New Year...New You...Financially Speaking

New Year...New You...Financially Speaking

New Year...New You...Financially Speaking

Happy New Year! Whether you like it or not, 2016 is in the books and 2017 will be here in just a few days. Most people are thinking of their New Year’s resolutions right about now? Are you?

I don’t usually put a lot of emphasis on New Year’s goals, since I set smaller goals throughout the year, but 2017 will be a little different. My husband Keith and I are committed to being out of debt in 2017. We have just over $33,000 left to pay off and we’re determined to get rid of it in 2017. It’s been 5 years in the making and we’re ready.

Between debt reduction and life happening, we’ve paid out over $253,000 cash since we got married. We have averaged between $20,000 and $42,000 going out each year, so this is doable for us. It will still be a stretch however. The only reason we have been able to pay out such a large amount is because we’ve chosen to be intentional. Even when our income was lower, the amount out to debt and cash flowed medical expenses had to be planned in order to make significant impact.

So while it’s doable, it won’t happen without a solid plan behind it.

I also had no idea it would take us this long. But we were committed to becoming debt free, regardless of the timeline. There were times when we got discouraged, but we never gave up. We also never gave in and added new debt. We kept going, one small debt payment (or large medical bill) at a time.

So here we are…so close to the finish line, we can taste it. But not quite yet. One more year (less than that if all the lights on our financial journey end up being green) and we can yell “we’re debt free!”

What about you? Are you thinking of becoming debt free in 2017? Maybe you simply want to commit to start becoming debt free in 2017? Or maybe your goal is to get a better handle on your money in 2017. Any of the above are possible with a plan.

How do you get started? It’s a simple process, but it will take discipline.

1. Commit to a monthly budget.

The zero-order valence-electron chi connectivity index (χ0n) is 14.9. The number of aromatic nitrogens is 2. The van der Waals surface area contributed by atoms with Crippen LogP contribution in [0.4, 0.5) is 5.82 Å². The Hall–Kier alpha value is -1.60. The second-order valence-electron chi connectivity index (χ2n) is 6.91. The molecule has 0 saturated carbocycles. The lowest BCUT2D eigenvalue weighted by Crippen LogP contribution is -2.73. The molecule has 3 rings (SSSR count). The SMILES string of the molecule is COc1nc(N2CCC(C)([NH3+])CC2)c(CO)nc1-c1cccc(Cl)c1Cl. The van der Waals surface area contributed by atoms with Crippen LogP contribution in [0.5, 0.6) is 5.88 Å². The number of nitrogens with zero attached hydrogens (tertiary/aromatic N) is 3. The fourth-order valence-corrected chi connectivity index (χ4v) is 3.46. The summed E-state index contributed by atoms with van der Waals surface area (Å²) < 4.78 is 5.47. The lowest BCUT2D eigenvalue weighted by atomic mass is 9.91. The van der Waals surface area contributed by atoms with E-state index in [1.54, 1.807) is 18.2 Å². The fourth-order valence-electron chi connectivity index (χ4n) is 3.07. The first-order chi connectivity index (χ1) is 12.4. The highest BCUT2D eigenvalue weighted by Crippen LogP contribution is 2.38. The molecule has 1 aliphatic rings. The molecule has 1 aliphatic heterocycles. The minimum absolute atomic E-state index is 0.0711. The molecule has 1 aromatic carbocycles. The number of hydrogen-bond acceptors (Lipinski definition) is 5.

This is a biggie. You cannot win with money if you don’t use a budget. John Maxwell says “a budget is telling your money where to go instead of wondering where it went.” It’s the monthly road map that serves as the out of bounds marker on your financial journey.

A budget is not designed to be a hindrance, but instead is meant to be a guide.

In order for it to work, however it has to fit the month! A budget is not designed to be the same every month. If there are birthday parties that will require money for gifts, put it in the budget! If you need to increase the food budget because the kids will be home for winter break (and therefore eat everything in sight), by all means increase the amount of money budgeted for food. Planning a weekend getaway? Put money in the budget for all areas of the trip.

But here’s the important part…if you increase one area of the budget, you will have to decrease another area of the budget! If you increase the food budget, then you'll need to decrease the amount going to savings or debt reduction (or another category) that month. The only way to make this work is to budget each and every penny that comes into your more, no less. So if you increase one area, you have to decrease the other. It’s the only way.

Keith and I choose to use online budgeting. It has been a lifesaver for us and I can honestly say it is probably the only reason we have made as much traction on our debt. We use They have a free and a paid plan. Why not start with the free version and give it a try for 90 days? I promise you it will change how you look at budgeting.